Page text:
The name belies the spirit of the production. Steve Wynn’s ShowStoppers never ceases. Though stocked with showstoppers, no number has yet brought this show to a halt. Like the famous, circular dance segment in A Chorus Line, it seems built to spin indefinitely.
ShowStoppers turns a year old next month at Encore Theater, playing to happily buffeted and, as Wynn has said, profit-turning audiences. The production has been consistent in its high-caliber execution, even as a principal singer left the cast and has just been replaced. But through that reliability and durability is a flexible approach as designed by its creator (Wynn, the resort mogul who doubles as an ace show producer) and director (the revered Philip Wm. McKinley, who has held the helm of ShowStoppers since its launch).
The new singer is Rachel Tyler, stepping in for original cast member Kerry O’Malley. Tyler is the rare Strip performer who boasts credits from London’s West End, having performed in Smokey Joe’s Café, Miss Saigon and The Rocky Horror Show. In L.A. and New York City she has been a cast member in The Mystery of Edwin Drood and So Long 174th, and has also appeared on the Tony Awards telecast and BBC’s children’s musical series I Dream. She’s a wonderful singer and expert actor, selling the songs effectively while working with yearlong ShowStoppers vets Andrew Ragone, Randal Keith, David Burnham, Lindsay Roginski and Nicole Kaplan.
The ShowStoppers orchestra, under the direction of UNLV Jazz Studies Program Director Dave Loeb, remains a powerhouse: 30 members in all, everyone onstage. The hand-beaded costumes and tightly performed choreography continue to set the standard for Las Vegas productions. Aside from the addition of Tyler, the show is further freshened by three new numbers: Roginski’s fiery “Big Spender,” from Sweet Charity; Kaplan’s comically klutzy “Nobody Does it Like Me,” from Seesaw; and Tyler’s insistent “Don’t Rain on My Parade” from Funny Girl.
In a phone interview from New York, McKinley canvassed the past 11 months. Some revelations:
The singing auditions are not just about singing. “What I look for, to be honest, is when a person walks into a room, they instantly connect with me,” McKinley says. “In auditions, I often tell people, ‘The main thing is to walk into a room and entertain. Not audition, but entertain.’ … With the six singers, they all had some of that trait in them. They walk into the room and you say, ‘I want to be with this person. I want to spend some time with this person.’ In our show, you’re not playing a role. You’re playing yourself.”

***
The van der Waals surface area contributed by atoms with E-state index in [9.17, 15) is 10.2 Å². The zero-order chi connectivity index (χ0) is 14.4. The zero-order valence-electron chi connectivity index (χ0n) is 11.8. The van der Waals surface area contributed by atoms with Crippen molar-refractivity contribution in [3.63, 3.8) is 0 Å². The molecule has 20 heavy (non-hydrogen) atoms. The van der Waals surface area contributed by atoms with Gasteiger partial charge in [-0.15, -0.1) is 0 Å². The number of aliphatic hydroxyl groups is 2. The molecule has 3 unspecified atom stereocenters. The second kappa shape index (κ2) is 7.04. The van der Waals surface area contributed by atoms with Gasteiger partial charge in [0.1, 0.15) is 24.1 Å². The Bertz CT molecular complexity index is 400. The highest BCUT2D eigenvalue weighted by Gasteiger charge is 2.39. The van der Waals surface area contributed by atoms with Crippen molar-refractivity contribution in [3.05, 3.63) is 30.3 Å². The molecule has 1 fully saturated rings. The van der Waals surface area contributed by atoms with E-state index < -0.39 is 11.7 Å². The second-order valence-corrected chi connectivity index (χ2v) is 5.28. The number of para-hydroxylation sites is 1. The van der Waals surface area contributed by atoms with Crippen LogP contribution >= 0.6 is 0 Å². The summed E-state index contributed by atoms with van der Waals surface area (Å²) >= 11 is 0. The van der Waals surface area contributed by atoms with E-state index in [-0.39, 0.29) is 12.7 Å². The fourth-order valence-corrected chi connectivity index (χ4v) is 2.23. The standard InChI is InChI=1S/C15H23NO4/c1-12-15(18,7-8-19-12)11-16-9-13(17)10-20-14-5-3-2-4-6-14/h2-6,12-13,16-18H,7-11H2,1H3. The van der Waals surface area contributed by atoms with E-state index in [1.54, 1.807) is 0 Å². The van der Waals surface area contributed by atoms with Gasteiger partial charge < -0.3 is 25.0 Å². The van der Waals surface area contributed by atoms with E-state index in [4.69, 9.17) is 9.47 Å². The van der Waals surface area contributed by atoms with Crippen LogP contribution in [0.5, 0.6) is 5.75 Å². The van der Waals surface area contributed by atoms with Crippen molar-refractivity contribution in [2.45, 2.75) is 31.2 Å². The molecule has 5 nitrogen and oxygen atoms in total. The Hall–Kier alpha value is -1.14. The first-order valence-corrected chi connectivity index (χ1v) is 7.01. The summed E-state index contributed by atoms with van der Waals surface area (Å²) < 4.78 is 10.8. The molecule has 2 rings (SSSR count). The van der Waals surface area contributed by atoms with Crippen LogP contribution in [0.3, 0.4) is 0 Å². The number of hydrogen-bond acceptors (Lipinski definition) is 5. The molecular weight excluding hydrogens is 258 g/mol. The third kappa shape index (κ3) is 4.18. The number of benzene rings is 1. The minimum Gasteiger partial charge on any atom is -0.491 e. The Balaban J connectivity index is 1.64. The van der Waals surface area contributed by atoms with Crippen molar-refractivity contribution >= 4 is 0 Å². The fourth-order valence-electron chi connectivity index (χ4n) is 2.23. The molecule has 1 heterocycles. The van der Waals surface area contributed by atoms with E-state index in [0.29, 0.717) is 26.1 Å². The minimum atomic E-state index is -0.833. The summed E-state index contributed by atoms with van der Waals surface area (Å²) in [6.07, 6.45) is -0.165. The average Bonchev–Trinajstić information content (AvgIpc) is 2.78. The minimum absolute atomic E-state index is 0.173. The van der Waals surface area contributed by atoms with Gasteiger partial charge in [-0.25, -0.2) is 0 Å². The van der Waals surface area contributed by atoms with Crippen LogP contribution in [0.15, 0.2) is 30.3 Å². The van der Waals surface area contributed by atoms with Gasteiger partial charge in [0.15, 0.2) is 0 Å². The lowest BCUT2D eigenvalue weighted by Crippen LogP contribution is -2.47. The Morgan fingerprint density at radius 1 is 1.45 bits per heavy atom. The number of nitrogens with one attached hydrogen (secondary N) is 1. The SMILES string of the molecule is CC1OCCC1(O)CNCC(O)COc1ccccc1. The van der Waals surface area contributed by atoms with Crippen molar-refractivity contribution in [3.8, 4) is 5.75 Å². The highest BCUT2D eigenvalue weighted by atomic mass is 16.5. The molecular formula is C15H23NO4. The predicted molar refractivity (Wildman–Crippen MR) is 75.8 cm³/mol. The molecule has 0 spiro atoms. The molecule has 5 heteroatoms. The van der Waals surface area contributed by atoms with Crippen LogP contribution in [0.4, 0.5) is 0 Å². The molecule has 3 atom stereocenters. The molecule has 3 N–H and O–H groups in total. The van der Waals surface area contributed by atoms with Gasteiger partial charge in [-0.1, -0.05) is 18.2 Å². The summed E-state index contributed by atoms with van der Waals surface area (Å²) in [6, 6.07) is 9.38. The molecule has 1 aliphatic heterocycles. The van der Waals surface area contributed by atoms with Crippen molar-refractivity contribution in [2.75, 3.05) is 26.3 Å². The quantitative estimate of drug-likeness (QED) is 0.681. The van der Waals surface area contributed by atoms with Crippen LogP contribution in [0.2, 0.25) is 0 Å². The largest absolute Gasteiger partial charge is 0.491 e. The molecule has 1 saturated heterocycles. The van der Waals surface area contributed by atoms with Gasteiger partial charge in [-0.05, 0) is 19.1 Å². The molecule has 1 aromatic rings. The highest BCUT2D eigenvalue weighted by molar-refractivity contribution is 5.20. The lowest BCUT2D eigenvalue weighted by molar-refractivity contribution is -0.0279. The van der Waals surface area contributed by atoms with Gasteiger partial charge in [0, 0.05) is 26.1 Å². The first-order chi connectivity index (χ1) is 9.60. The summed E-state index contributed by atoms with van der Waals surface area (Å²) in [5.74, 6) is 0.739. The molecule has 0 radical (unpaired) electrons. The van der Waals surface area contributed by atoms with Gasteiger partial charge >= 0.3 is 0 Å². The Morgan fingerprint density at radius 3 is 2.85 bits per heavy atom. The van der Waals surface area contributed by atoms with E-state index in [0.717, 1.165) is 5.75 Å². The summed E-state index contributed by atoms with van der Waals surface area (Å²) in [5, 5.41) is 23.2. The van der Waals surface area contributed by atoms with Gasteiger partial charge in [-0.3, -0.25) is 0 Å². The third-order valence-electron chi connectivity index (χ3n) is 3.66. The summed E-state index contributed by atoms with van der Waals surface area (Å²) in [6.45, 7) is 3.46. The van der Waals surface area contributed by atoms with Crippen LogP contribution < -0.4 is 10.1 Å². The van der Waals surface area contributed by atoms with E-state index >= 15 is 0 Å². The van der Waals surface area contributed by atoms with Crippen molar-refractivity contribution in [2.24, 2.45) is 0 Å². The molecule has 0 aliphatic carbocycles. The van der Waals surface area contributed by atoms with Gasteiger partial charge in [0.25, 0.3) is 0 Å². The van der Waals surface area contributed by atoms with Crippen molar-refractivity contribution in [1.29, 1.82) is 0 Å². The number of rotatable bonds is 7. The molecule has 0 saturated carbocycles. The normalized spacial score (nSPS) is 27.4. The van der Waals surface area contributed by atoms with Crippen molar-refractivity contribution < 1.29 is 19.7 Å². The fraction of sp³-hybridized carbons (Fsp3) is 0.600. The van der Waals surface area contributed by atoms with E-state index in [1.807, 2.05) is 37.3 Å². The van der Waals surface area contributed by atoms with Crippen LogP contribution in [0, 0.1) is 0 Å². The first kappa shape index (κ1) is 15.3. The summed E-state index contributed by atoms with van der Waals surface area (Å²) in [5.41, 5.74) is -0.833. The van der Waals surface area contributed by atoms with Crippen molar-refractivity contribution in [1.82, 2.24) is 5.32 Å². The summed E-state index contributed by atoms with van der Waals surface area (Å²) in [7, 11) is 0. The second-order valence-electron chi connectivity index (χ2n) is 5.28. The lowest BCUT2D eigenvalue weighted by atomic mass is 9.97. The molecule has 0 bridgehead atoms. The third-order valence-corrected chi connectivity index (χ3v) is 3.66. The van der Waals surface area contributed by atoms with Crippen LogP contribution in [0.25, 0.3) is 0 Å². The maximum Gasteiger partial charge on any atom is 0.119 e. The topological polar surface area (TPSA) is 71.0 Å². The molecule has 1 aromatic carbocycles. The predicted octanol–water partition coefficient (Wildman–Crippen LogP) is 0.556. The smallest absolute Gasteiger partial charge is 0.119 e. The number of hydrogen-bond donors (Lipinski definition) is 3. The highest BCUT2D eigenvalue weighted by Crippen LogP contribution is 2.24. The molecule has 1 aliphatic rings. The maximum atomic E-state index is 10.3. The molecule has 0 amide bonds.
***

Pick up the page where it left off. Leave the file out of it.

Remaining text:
There will be no darkness in ShowStoppers, ever. “We are always looking for material that is joyful, that is happy, that’s ebullient, that has a lot of energy. That is still very much the criteria for the show, and we want to keep the audience happy, smiling and laughing,” McKinley says. “We want to keep that. That is why we kind of steer away from what I call the Musical Dramas, and this was very much done on purpose, because what Mr. Wynn wanted was a very fun, joyful time.”
The songs used in ShowStoppers are old for a reason. “Why aren’t we using more contemporary songs? One is that because, obviously, it’s Steve Wynn’s ShowStoppers and these are the songs that he really loves,” McKinley says. “But there’s a certain sound to the show, with the orchestra, and when you get a little more contemporary—for instance, Little Shop [of Horrors] is contemporary, but it doesn’t have a symphonic sound, and we’ve got a 30-piece orchestra. So, some of the newer things that are sort of rock-based, like Hairspray, or have upbeat numbers, would not work with our orchestra. … But as the show progresses, we’re completely open to looking at newer material.”
Even so, shows currently running on Broadway are unlikely to be featured in ShowStoppers. “The newer things that are still running, getting rights would be much more difficult,” McKinley says.” They’re not necessarily going to give you those rights, and we have agreed with all of the right-holders that we do not reproduce any of the staging from the original shows.”
There are many numbers ready to be slotted into ShowStoppers pretty efficiently. “We have a certain number of songs that are in the trunk and someday may be used,” McKinley says. “It’s never stopped. We do select numbers that will fit our leads. I have to really know who is going to sing it, in my head, before we decide on a song to add.”
The company uniformly believes in passion over product. “Look, I’ll be really honest: In a show that I have a really long run in, oftentimes I don’t necessarily want to go back and see it all the time,” McKinley says. “To me, it’s kind of like living in the past. But I never get tired of seeing this show. Never. And that’s very rare for me. I credit that to Steve’s decision to make ShowStoppers fun, and I defy anybody to sit there and watch the show and not have a good time and be part of it.”
Steve Wynn's ShowStoppers Monday-Thursday, Saturday, 7:30 p.m.; Friday, 8 p.m.; $100-$150. Encore Theater, 702-770-9966.